BRUNSWICK, Maine — In 2003, a Japanese invader began threatening an entire tree species in Maine: the hemlock woolly adelgid.
First arriving in Maine's southern tip, the tiny invasive insect has been moving up the coast, infesting hemlocks as far as Acadia National Park.
Colleen Teerling, a state entomologist, has been working with 10 land trusts in the late spring and summer, asking them if they would like to release Sasajiscymnus tsugae beetles on as much public land as possible.
The beetles do two things: eat invasive adelgids and mate.
When NEWS CENTER Maine met Teerling at the Woodward Point Preserve in Brunswick, it wasn't mating time for the beetles just yet.
Some Hemlocks in Maine, dating back to before the Revolutionary War, have become infected. Teerling compared hemlock woolly adelgid to the aphids found on backyard flowers. When a horde, potentially millions strong, gets ahold of a hemlock, they suck out the needles' juices until the tree dies.
Maggie Cozens, a coordinator with Maine Coast Heritage Trust, joined Teerling on a humid June morning to help release the beetles.
"It's been a tried and true method of managing this invasive population," Cozens said.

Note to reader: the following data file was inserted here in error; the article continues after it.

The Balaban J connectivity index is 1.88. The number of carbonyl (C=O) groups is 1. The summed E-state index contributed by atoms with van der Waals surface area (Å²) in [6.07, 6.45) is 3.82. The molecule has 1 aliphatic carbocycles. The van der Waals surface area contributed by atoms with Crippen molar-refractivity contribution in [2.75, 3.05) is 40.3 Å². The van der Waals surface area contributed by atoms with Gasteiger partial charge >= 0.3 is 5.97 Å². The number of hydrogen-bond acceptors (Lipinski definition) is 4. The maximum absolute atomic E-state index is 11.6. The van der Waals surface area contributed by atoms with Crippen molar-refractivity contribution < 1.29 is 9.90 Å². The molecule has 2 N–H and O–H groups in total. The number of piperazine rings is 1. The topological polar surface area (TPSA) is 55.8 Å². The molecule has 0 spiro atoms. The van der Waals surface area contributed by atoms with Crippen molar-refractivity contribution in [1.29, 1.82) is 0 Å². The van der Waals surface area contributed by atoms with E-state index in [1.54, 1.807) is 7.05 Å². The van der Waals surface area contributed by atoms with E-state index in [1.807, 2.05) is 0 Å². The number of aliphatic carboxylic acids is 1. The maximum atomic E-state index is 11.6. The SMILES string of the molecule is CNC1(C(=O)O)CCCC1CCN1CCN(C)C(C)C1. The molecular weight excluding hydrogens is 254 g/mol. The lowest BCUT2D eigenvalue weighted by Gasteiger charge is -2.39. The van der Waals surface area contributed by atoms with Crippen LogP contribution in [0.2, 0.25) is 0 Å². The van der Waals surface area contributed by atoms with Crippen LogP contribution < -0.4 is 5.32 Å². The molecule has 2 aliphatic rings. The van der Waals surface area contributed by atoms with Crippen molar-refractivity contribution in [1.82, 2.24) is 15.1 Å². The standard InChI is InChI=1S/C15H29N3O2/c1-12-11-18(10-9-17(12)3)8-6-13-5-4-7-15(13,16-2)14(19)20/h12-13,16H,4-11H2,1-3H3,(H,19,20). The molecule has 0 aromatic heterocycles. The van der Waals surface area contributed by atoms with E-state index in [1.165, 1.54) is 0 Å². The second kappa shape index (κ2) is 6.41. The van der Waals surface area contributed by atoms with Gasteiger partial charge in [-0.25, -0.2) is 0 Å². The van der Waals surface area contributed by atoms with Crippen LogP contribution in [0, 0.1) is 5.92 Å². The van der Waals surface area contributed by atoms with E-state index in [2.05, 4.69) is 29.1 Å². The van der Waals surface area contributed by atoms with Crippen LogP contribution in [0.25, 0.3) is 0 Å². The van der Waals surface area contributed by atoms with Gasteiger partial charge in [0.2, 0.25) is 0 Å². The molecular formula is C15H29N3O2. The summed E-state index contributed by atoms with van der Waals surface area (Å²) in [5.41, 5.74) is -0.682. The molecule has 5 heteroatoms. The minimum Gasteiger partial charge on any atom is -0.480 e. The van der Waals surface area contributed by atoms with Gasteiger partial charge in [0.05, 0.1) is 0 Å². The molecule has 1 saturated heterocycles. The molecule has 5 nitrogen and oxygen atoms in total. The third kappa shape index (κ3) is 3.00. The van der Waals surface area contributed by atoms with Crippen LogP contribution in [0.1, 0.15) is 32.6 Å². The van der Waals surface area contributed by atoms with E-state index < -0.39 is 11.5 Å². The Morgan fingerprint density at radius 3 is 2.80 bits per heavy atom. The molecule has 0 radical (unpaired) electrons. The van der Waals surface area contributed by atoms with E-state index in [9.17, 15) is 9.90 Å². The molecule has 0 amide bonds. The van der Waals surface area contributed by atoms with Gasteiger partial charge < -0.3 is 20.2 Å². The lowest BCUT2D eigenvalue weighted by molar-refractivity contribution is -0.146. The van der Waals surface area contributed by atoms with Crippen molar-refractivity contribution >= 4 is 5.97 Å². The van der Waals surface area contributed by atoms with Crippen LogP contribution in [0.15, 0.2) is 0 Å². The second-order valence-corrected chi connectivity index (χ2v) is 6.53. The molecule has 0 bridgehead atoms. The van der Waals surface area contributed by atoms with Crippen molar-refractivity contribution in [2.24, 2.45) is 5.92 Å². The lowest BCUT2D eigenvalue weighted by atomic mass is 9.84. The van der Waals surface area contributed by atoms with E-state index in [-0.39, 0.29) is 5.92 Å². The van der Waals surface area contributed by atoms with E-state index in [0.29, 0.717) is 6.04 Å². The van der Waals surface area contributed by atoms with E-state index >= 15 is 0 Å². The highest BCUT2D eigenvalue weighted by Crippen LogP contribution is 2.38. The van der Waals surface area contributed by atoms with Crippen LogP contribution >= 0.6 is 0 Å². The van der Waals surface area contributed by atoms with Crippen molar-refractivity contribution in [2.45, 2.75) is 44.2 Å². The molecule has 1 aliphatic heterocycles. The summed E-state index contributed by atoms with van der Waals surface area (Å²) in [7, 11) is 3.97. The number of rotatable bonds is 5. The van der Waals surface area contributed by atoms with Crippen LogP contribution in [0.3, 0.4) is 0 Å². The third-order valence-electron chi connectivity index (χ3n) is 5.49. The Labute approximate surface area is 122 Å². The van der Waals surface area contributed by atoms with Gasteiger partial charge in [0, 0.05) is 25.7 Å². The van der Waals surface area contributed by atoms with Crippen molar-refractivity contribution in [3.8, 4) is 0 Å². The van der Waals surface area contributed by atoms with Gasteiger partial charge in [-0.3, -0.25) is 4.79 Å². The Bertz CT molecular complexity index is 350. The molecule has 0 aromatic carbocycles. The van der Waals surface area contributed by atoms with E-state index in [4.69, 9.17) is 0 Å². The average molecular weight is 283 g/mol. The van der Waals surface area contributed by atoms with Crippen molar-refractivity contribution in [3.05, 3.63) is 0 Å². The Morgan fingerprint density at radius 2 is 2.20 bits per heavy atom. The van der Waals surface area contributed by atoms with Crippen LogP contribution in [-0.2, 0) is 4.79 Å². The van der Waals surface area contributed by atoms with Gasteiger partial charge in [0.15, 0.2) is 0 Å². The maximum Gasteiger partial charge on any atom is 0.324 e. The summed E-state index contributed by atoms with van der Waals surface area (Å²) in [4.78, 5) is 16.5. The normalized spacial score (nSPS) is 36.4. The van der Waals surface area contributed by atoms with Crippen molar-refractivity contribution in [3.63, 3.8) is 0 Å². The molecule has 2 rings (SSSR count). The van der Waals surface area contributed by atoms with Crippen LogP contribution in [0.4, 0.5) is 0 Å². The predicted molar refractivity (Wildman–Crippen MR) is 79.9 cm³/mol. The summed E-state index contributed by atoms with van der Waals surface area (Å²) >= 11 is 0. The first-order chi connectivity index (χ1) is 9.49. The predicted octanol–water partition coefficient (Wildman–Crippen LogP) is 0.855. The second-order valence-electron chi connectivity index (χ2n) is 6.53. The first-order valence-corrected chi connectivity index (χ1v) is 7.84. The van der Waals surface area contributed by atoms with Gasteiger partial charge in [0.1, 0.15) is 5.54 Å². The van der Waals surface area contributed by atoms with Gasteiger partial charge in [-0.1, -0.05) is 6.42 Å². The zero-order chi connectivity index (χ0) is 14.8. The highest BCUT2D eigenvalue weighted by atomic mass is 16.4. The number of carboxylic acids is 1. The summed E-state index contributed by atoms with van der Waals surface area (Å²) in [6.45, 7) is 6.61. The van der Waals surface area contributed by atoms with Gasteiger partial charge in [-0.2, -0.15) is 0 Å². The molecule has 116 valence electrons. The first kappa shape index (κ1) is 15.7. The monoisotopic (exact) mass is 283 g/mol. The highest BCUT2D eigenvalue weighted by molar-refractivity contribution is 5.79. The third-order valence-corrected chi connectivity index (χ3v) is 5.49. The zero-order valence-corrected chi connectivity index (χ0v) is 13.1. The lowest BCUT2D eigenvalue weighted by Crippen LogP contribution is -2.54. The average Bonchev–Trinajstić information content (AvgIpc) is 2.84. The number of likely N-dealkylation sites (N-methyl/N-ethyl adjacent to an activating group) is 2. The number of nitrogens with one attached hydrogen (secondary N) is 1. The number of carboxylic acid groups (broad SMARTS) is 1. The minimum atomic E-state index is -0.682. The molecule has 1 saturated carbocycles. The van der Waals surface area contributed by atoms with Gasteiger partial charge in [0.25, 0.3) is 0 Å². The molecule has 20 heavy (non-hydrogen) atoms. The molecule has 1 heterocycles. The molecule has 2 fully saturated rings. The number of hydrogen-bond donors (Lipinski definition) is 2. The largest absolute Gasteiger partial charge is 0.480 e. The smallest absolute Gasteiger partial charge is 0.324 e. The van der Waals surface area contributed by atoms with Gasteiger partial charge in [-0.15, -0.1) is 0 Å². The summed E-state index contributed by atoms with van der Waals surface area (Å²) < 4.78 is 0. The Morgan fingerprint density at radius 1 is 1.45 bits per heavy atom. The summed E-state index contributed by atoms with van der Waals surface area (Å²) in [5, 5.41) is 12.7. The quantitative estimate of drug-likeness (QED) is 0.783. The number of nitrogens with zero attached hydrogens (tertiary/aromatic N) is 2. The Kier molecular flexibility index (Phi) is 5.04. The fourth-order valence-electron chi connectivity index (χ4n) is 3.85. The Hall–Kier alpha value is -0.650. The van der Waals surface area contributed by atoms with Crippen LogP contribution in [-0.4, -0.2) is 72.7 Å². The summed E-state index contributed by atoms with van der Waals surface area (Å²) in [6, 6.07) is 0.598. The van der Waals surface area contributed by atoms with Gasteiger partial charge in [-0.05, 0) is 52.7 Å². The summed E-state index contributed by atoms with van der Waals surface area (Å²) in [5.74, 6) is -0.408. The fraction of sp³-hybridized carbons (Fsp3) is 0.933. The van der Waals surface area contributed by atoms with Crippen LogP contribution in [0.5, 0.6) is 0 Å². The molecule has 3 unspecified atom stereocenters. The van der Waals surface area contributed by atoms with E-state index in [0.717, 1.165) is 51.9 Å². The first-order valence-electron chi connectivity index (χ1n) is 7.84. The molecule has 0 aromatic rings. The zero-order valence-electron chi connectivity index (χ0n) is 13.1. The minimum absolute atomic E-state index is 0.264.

Teerling explained hemlocks don't just look rugged; they can stand up to climate change better than most other Maine tree species. But, she said, the adelgid thrive in warmth. And if coming winters aren't as cold, adelgids could continue to march north unimpeded.
"If the weather is cold enough in the winter, they just won't establish into, say, northern areas," Teerling said. "But, as the climate changes, yeah, these are spreading faster and faster."
The tedious work goes on. While humans fight climate change, these sides battle it out; with the hemlock woolly adelgid dug in.
Teerling said private landowners will be crucial in this fight. She encourages landowners to contact their local land trust if they're interested in managing Hemlock Woolly Adelgid on their land.
The beetles can cost $3.50 each if bought in small orders. By ordering in bulk with others, everyone can save money and work to save the trees.